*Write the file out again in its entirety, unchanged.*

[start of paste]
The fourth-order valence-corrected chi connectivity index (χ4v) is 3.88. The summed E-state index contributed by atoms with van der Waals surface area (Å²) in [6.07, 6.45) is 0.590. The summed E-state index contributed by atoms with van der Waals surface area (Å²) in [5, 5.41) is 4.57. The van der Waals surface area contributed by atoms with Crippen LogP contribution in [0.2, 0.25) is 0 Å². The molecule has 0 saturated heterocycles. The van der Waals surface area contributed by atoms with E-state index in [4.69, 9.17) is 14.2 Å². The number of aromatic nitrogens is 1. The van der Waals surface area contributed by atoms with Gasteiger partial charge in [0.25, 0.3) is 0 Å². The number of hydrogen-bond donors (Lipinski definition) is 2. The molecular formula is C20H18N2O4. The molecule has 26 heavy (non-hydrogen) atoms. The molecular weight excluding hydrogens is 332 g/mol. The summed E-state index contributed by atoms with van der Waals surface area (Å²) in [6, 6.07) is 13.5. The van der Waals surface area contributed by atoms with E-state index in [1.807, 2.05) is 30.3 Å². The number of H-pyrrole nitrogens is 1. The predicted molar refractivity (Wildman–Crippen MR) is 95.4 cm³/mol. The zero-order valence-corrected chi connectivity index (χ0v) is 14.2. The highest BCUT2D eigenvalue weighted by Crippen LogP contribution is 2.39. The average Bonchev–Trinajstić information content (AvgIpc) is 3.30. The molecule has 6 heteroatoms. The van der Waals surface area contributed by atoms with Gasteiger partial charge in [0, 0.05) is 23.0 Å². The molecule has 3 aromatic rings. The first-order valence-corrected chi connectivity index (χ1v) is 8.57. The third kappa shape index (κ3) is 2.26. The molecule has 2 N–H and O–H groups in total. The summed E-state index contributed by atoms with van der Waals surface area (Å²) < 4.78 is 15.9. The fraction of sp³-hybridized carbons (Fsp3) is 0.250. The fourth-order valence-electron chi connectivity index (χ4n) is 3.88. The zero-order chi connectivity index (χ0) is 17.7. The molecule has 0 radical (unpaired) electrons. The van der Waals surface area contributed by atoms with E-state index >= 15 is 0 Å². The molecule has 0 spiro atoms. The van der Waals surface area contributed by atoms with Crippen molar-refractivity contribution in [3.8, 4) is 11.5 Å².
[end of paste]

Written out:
The fourth-order valence-corrected chi connectivity index (χ4v) is 3.88. The summed E-state index contributed by atoms with van der Waals surface area (Å²) in [6.07, 6.45) is 0.590. The summed E-state index contributed by atoms with van der Waals surface area (Å²) in [5, 5.41) is 4.57. The van der Waals surface area contributed by atoms with Crippen LogP contribution in [0.2, 0.25) is 0 Å². The molecule has 0 saturated heterocycles. The van der Waals surface area contributed by atoms with E-state index in [4.69, 9.17) is 14.2 Å². The number of aromatic nitrogens is 1. The van der Waals surface area contributed by atoms with Gasteiger partial charge in [0.25, 0.3) is 0 Å². The number of hydrogen-bond donors (Lipinski definition) is 2. The molecular formula is C20H18N2O4. The molecule has 26 heavy (non-hydrogen) atoms. The molecular weight excluding hydrogens is 332 g/mol. The summed E-state index contributed by atoms with van der Waals surface area (Å²) in [6, 6.07) is 13.5. The van der Waals surface area contributed by atoms with E-state index in [1.807, 2.05) is 30.3 Å². The number of H-pyrrole nitrogens is 1. The predicted molar refractivity (Wildman–Crippen MR) is 95.4 cm³/mol. The zero-order valence-corrected chi connectivity index (χ0v) is 14.2. The highest BCUT2D eigenvalue weighted by Crippen LogP contribution is 2.39. The average Bonchev–Trinajstić information content (AvgIpc) is 3.30. The molecule has 6 heteroatoms. The van der Waals surface area contributed by atoms with Gasteiger partial charge in [0, 0.05) is 23.0 Å². The molecule has 3 aromatic rings. The first-order valence-corrected chi connectivity index (χ1v) is 8.57. The third kappa shape index (κ3) is 2.26. The molecule has 2 N–H and O–H groups in total. The summed E-state index contributed by atoms with van der Waals surface area (Å²) < 4.78 is 15.9. The fraction of sp³-hybridized carbons (Fsp3) is 0.250. The fourth-order valence-electron chi connectivity index (χ4n) is 3.88. The zero-order chi connectivity index (χ0) is 17.7. The molecule has 0 radical (unpaired) electrons. The van der Waals surface area contributed by atoms with E-state index >= 15 is 0 Å². The molecule has 0 spiro atoms. The van der Waals surface area contributed by atoms with Crippen molar-refractivity contribution in [3.8, 4) is 11.5 Å².